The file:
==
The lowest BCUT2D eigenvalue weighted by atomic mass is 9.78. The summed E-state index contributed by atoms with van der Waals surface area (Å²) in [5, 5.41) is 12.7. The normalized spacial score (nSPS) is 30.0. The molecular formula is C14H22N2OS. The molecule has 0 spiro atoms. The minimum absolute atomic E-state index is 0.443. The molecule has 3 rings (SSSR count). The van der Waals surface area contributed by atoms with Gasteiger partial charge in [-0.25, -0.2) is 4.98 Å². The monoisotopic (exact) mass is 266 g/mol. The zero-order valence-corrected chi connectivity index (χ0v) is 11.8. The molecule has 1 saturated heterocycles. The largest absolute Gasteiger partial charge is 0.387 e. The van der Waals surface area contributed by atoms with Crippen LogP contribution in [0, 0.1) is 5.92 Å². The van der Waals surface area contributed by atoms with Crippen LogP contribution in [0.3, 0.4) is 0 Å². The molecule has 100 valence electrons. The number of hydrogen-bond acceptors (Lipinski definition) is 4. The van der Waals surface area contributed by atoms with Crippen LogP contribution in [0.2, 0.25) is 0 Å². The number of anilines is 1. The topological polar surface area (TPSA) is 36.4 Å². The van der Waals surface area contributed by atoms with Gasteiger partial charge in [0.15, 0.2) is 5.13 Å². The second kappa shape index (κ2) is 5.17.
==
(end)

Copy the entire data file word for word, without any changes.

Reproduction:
The lowest BCUT2D eigenvalue weighted by atomic mass is 9.78. The summed E-state index contributed by atoms with van der Waals surface area (Å²) in [5, 5.41) is 12.7. The normalized spacial score (nSPS) is 30.0. The molecular formula is C14H22N2OS. The molecule has 0 spiro atoms. The minimum absolute atomic E-state index is 0.443. The molecule has 3 rings (SSSR count). The van der Waals surface area contributed by atoms with Gasteiger partial charge in [-0.25, -0.2) is 4.98 Å². The monoisotopic (exact) mass is 266 g/mol. The zero-order valence-corrected chi connectivity index (χ0v) is 11.8. The molecule has 1 saturated heterocycles. The largest absolute Gasteiger partial charge is 0.387 e. The van der Waals surface area contributed by atoms with Crippen LogP contribution in [0, 0.1) is 5.92 Å². The van der Waals surface area contributed by atoms with Crippen LogP contribution in [0.3, 0.4) is 0 Å². The molecule has 100 valence electrons. The number of hydrogen-bond acceptors (Lipinski definition) is 4. The van der Waals surface area contributed by atoms with Crippen LogP contribution in [0.2, 0.25) is 0 Å². The number of anilines is 1. The topological polar surface area (TPSA) is 36.4 Å². The van der Waals surface area contributed by atoms with Gasteiger partial charge in [0.15, 0.2) is 5.13 Å². The second kappa shape index (κ2) is 5.17.